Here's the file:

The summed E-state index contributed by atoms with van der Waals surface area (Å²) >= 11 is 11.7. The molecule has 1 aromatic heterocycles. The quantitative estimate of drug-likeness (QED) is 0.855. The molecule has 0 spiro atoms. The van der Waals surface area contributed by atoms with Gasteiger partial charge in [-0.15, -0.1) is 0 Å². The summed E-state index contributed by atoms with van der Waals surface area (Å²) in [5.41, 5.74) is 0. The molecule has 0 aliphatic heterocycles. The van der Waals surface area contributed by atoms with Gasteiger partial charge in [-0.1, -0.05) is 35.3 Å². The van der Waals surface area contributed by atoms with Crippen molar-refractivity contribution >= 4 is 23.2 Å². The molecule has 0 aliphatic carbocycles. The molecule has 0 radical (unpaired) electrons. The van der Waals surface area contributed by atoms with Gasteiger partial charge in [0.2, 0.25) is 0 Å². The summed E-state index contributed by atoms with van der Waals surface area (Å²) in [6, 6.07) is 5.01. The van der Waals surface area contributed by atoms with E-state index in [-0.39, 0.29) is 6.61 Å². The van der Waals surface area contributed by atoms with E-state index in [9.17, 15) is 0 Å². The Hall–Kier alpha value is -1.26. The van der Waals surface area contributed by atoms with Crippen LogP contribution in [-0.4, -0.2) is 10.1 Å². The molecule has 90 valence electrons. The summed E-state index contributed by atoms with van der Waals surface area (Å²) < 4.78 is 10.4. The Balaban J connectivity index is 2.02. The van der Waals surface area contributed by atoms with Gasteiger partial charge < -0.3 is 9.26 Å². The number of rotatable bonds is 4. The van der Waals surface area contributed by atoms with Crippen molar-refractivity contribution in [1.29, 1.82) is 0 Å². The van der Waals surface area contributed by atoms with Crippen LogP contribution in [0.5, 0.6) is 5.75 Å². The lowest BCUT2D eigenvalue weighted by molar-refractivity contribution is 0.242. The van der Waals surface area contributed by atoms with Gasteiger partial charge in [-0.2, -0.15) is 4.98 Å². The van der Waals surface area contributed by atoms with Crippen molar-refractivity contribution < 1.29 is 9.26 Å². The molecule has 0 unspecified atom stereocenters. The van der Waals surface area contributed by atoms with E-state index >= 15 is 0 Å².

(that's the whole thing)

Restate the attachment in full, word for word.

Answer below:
The summed E-state index contributed by atoms with van der Waals surface area (Å²) >= 11 is 11.7. The molecule has 1 aromatic heterocycles. The quantitative estimate of drug-likeness (QED) is 0.855. The molecule has 0 spiro atoms. The van der Waals surface area contributed by atoms with Gasteiger partial charge in [-0.15, -0.1) is 0 Å². The summed E-state index contributed by atoms with van der Waals surface area (Å²) in [5.41, 5.74) is 0. The molecule has 0 aliphatic heterocycles. The van der Waals surface area contributed by atoms with Gasteiger partial charge in [-0.1, -0.05) is 35.3 Å². The van der Waals surface area contributed by atoms with Crippen molar-refractivity contribution >= 4 is 23.2 Å². The molecule has 0 aliphatic carbocycles. The molecule has 0 radical (unpaired) electrons. The van der Waals surface area contributed by atoms with Gasteiger partial charge in [0.2, 0.25) is 0 Å². The summed E-state index contributed by atoms with van der Waals surface area (Å²) in [6, 6.07) is 5.01. The van der Waals surface area contributed by atoms with E-state index in [-0.39, 0.29) is 6.61 Å². The van der Waals surface area contributed by atoms with E-state index in [9.17, 15) is 0 Å². The Hall–Kier alpha value is -1.26. The van der Waals surface area contributed by atoms with Crippen LogP contribution in [-0.4, -0.2) is 10.1 Å². The molecule has 90 valence electrons. The summed E-state index contributed by atoms with van der Waals surface area (Å²) < 4.78 is 10.4. The Balaban J connectivity index is 2.02. The van der Waals surface area contributed by atoms with Gasteiger partial charge < -0.3 is 9.26 Å². The number of rotatable bonds is 4. The van der Waals surface area contributed by atoms with Crippen molar-refractivity contribution in [1.29, 1.82) is 0 Å². The van der Waals surface area contributed by atoms with Crippen LogP contribution in [0.5, 0.6) is 5.75 Å². The lowest BCUT2D eigenvalue weighted by molar-refractivity contribution is 0.242. The van der Waals surface area contributed by atoms with Gasteiger partial charge in [-0.2, -0.15) is 4.98 Å². The van der Waals surface area contributed by atoms with Crippen molar-refractivity contribution < 1.29 is 9.26 Å². The molecule has 0 unspecified atom stereocenters. The van der Waals surface area contributed by atoms with E-state index >= 15 is 0 Å².